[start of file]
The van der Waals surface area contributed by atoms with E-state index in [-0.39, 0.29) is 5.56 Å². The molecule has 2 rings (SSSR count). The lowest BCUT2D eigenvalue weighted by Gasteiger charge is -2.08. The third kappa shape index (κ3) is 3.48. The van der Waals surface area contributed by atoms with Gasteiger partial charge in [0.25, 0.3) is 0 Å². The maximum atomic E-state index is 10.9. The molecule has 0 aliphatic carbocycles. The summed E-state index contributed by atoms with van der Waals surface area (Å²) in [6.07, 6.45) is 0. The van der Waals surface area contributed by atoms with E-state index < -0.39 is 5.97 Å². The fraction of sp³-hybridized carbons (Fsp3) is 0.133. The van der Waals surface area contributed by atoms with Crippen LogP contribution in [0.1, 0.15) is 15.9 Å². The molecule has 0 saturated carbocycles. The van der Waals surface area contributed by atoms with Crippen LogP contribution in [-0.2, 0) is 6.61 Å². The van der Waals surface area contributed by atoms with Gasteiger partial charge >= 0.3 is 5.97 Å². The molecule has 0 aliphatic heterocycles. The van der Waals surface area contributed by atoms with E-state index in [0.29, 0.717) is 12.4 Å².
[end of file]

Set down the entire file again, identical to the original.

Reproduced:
The van der Waals surface area contributed by atoms with E-state index in [-0.39, 0.29) is 5.56 Å². The molecule has 2 rings (SSSR count). The lowest BCUT2D eigenvalue weighted by Gasteiger charge is -2.08. The third kappa shape index (κ3) is 3.48. The van der Waals surface area contributed by atoms with Gasteiger partial charge in [0.25, 0.3) is 0 Å². The maximum atomic E-state index is 10.9. The molecule has 0 aliphatic carbocycles. The summed E-state index contributed by atoms with van der Waals surface area (Å²) in [6.07, 6.45) is 0. The van der Waals surface area contributed by atoms with E-state index < -0.39 is 5.97 Å². The fraction of sp³-hybridized carbons (Fsp3) is 0.133. The van der Waals surface area contributed by atoms with Crippen LogP contribution in [0.1, 0.15) is 15.9 Å². The molecule has 0 saturated carbocycles. The van der Waals surface area contributed by atoms with Crippen LogP contribution in [-0.2, 0) is 6.61 Å². The van der Waals surface area contributed by atoms with Gasteiger partial charge >= 0.3 is 5.97 Å². The molecule has 0 aliphatic heterocycles. The van der Waals surface area contributed by atoms with E-state index in [0.29, 0.717) is 12.4 Å².